How do you use a diaphragm?
The diaphragm must be inserted into the vagina before you have sex. To do this follow these steps:
Wash your hands.
Put two 2cm strips of spermicide on the upper side of the diaphragm.
Fold the diaphragm in half and insert it as you would insert a tampon, sliding it up until it covers your cervix.
You can insert the diaphragm up to 3 hours before or just before sex.
You should also leave the diaphragm in for at least 6 hours after sex.
It can be left in for a maximum of 24 hours.
Other than making sure it is inserted properly, you should also check it from time to time to make sure it isn't damaged. Examine it carefully to ensure that there are no pin-holes or thin spots and that the spring rim is fully enclosed by silicone rubber. You might also label your case with the first use date to ensure you replace it within 2 years. You should also have the diaphragm checked by a doctor or nurse after childbirth, or if you lose a significant amount of weight (more than 3kg/7lb), and after a miscarriage or abortion to make sure it still fits correctly.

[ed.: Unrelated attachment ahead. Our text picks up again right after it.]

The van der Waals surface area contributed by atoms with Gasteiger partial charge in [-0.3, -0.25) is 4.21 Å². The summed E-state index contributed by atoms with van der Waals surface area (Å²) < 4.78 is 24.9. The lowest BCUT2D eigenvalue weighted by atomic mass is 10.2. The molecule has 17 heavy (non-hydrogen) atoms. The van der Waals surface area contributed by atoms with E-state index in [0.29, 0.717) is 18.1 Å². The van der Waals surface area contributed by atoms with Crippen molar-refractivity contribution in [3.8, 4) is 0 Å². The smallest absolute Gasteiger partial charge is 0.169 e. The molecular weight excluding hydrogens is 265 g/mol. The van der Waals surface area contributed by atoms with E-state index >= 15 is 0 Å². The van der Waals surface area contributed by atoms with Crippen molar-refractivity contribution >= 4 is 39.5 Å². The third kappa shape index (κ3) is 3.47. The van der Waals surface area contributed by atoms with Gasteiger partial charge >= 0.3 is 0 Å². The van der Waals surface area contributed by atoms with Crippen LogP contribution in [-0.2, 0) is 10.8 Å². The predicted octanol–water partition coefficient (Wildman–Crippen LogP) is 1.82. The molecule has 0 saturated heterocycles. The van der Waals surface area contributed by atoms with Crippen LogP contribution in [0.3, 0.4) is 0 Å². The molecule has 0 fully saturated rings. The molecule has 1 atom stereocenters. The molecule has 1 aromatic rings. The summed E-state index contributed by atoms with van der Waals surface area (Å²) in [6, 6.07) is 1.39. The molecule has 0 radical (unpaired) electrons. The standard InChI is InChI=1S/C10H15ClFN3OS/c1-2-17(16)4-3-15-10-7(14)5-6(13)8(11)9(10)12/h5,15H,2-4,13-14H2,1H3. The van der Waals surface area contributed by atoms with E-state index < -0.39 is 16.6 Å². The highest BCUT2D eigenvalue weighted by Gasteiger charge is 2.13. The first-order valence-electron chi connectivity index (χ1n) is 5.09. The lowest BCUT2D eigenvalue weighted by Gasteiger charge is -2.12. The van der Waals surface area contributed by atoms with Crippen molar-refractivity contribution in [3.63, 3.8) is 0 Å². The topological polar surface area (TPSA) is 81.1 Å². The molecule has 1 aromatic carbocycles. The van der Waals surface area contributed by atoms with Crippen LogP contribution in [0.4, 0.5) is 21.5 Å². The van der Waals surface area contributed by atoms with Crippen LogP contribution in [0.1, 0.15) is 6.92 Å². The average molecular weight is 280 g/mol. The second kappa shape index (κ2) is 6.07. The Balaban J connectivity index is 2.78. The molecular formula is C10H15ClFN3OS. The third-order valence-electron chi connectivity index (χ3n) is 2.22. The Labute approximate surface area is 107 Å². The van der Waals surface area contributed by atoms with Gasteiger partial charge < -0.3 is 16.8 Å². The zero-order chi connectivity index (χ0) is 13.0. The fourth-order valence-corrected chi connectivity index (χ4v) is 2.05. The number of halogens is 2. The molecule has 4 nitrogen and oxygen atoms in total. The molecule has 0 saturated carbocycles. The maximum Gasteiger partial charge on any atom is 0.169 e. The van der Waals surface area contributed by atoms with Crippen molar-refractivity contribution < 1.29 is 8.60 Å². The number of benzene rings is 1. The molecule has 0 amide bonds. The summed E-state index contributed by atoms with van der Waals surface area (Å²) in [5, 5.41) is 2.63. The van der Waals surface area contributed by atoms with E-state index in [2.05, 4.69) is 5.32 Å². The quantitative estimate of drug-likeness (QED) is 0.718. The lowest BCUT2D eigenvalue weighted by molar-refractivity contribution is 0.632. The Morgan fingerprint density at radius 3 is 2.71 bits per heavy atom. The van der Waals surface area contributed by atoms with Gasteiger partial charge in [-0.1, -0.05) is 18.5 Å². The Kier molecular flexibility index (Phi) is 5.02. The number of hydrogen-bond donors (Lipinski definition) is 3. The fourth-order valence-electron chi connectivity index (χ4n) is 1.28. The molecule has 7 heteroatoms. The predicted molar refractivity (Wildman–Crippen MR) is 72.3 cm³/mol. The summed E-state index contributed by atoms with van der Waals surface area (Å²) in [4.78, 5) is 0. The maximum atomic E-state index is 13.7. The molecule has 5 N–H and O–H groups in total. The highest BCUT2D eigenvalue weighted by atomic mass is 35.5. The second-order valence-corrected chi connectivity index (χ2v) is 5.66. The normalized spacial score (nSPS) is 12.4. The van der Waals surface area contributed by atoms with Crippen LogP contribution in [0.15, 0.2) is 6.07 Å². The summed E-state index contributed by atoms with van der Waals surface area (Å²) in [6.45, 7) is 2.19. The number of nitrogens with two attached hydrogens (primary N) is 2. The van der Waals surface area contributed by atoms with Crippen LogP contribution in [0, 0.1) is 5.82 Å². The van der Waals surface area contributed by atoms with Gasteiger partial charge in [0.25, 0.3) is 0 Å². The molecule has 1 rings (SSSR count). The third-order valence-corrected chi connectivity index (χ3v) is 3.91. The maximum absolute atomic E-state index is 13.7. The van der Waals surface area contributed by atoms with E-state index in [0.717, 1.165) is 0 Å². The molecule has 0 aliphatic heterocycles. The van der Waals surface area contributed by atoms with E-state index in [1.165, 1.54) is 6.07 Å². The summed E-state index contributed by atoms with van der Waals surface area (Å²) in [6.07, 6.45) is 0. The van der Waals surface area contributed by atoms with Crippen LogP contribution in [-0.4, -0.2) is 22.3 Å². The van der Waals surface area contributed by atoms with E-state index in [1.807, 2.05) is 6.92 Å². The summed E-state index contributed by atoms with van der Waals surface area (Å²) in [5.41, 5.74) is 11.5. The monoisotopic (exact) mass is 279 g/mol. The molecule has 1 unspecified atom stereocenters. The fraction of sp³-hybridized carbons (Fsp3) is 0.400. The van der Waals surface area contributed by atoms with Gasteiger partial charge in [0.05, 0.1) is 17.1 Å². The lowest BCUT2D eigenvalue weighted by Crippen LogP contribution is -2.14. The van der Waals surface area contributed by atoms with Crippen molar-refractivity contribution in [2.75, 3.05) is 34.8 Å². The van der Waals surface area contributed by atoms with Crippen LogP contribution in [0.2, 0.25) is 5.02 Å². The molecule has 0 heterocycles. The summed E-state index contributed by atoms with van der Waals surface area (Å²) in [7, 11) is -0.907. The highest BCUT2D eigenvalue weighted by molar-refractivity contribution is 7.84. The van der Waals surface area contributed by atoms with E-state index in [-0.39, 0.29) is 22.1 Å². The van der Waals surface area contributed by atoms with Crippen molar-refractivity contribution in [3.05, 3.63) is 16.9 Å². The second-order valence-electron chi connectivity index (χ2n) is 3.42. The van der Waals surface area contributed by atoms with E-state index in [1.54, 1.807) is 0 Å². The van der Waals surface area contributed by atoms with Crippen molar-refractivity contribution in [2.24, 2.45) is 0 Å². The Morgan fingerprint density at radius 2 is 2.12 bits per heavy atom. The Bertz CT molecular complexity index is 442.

You can take your diaphragm out between 6 and 24 hours after you’ve put it in or had sex. To take your diaphragm out you should:
Wash your hands.
Put your finger into your vagina and find the edge of your contraceptive diaphragm.
Hook your finger under the edge of your contraceptive diaphragm and gently pull the contraceptive diaphragm downwards and out.
Wash your hands and your contraceptive diaphragm with unperfumed soap and warm water.
Once clean, leave your contraceptive diaphragm to dry in a cool place, away from direct sunlight.
Store your contraceptive diaphragm in its case until the next time you want use it.
The contraceptive diaphragm is available on prescription. Some diaphragms can be purchased without a prescription online or at a pharmacy. Your healthcare provider will need to do an initial fitting to find the right size diaphragm for you.
You can get the contraceptive diaphragm free, even if you're under 16, from:
Sexual health of genitourinary medicine (GUM) clinics
Some young people’s services
PP-UN-WHC-GB-0081 September 2023